Investment in determined cybersecurity ranks among basic business expenditures. Licenses, utilities, leased space, insurance, and working with a third-party managed IT cybersecurity specialist are all part of the cost of doing business.
When an entrepreneur, CEO, or another decision-maker fails to follow through on necessities, the results often prove disastrous. It may be wise to consider not having flood insurance when a hurricane hits on equal footing with inadequate cybersecurity when a hacker breaches your system.
According to information from a 2019 Norton report, data breaches stunned a staggering number of organizations. Consider these numbers.
- Number of publicly known data breaches topped 3,800.
- More than 4 billion digital records were exposed.
- A 54 percent increase in hacks reported compared to the previous year.
It does not take a detective to read between the lines. Data breaches are on the rise and cybersecurity firms are warning clients to harden their defenses.
“Most companies are still not practicing basic cyber hygiene best practices which would prevent a majority of the cybersecurity incidents. First, businesses need to properly identify the digital ‘crown jewels’ and implement additional protection on that data,” Don Baham, president of Kraft Technology Group, reportedly said.
The question industry leaders may want to consider is not whether you have a security strategy in place. Rather, are you doing enough to keep pace with increasingly sophisticated threats?
Are Companies Doing Enough to Protect Consumer Data?
Perhaps the most common misstep professionals make is operating under the assumption data breaches are a matter of playing the odds. For some, getting hacked appears to mirror playing Powerball. The number of companies leveraging the Cloud far outweighs the number of digital criminals.
“It is our experience that there are still many companies who take the ‘I doubt it will happen to us’ approach when it comes to their network security and backups,” Joe Cannata, owner of Techsperts, reportedly said. “I find myself surprised at times that I still have to convince clients on the importance of basic network security and cloud backups.”
Some small business owners also incorrectly think cybercriminals prefer to target large corporations to make big scores. Nothing could be further from the truth. A 2020 Verizon report indicates that more than 40 percent of cyber-attacks target small businesses.
“It has been said that ‘there are only two types of companies, ‘those that have been breached and know it and those that have been breached and don’t know it.’” Anthony Buonaspina, CEO of LI Tech Advisors, reportedly said. “Many data breaches can be prevented by basic cybersecurity measures such as making sure that all devices that access sensitive data are managed and have the proper security in place.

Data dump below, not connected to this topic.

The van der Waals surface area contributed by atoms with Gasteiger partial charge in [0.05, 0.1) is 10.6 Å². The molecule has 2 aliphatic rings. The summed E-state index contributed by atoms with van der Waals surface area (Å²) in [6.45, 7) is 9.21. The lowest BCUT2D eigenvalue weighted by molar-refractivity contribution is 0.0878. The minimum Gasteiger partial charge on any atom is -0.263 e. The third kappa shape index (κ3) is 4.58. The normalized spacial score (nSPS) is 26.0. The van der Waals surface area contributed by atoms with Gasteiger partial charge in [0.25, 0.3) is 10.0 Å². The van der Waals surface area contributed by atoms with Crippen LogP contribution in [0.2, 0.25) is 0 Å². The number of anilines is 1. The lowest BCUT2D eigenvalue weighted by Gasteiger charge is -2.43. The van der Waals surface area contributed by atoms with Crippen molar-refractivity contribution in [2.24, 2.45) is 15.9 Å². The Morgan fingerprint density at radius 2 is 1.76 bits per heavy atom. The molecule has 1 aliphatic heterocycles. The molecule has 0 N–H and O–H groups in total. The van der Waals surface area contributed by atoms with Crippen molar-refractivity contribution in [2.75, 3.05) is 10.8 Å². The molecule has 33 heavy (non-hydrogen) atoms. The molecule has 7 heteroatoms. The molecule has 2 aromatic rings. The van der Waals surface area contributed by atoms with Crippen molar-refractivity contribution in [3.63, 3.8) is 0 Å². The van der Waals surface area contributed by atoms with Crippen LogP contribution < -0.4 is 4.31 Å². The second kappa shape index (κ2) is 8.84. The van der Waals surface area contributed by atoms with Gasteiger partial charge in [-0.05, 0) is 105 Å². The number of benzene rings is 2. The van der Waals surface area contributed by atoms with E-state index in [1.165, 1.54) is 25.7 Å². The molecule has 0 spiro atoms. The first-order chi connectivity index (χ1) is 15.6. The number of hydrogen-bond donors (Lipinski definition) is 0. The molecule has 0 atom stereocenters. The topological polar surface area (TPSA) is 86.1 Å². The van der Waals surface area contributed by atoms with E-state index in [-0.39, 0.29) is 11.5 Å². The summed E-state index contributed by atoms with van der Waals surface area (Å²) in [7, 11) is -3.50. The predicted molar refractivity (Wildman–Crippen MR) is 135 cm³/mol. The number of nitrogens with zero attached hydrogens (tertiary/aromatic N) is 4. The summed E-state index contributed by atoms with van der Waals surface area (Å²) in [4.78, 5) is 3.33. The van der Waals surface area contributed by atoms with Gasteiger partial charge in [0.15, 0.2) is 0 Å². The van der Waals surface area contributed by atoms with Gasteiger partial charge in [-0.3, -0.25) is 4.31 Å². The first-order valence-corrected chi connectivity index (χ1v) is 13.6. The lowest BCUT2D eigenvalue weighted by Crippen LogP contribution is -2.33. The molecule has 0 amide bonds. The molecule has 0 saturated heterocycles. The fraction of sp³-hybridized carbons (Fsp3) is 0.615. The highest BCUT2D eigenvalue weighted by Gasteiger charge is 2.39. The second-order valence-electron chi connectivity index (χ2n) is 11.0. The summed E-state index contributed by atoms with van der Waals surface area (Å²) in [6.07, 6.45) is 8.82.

Companies need to have a security policy that includes home devices as well as work ones, especially in this remote access world we have been quickly forced into.”
Experts Agree Many Data Breaches are Preventable
One of the reasons cybersecurity experts continue to advise companies to increase their measures stems from intimate knowledge about hackers.
Cybercriminals often view improved defenses as a challenge, and they craft sophisticated schemes to sidestep them.
An ongoing chess match exists in which honest cybersecurity experts create business protections and hackers relentlessly try to breach your system. According to John Beyer, of Realized Solutions, these are necessary measures organizations need to take right now.
- Close unnecessary services.
- Monitor both incoming and outgoing traffic.
- Provide all users and service accounts ‘least privilege’ access.
- Maintain strong backups.
- Apply software and security patches.
- Change passwords with regularity.
- Implement Multi-Factor Authentication.
- Train users on how to recognize and report malicious actors.
“Many companies implement one or more of these, but few strictly enforce all of them,” Beyer reportedly said. “The ‘bad’ actors can fail many, many times.
A network admin only needs to fail once for a breach, so there is a much higher standard for the network administrator.”
Experts Agree Cybersecurity Awareness & Training Remains Crucial
Typical defenses include items such as enterprise-level antivirus software, firewalls, and improved password protections. Because industry leaders have been reasonably good about utilizing these defenses, hackers have pivoted to focus on under-trained remote workers.
“The vast majority of data breaches and other cyber-attacks are the result of users being tricked to either give an attacker access to the internal network or give them the password to a cloud host solution.
The number one way to prevent data breaches is to train users on how to spot and respond to cyber-attacks,” Samantha ‘Sam’ Motz, owner of Motz Technologies, reportedly said. “By properly training end-users, they will be able to spot and report potential cyber-attacks.
While the cost and labor involved in training an entire workforce may seem daunting, it pales in comparison to the potential losses, not only financial but your reputation as well.”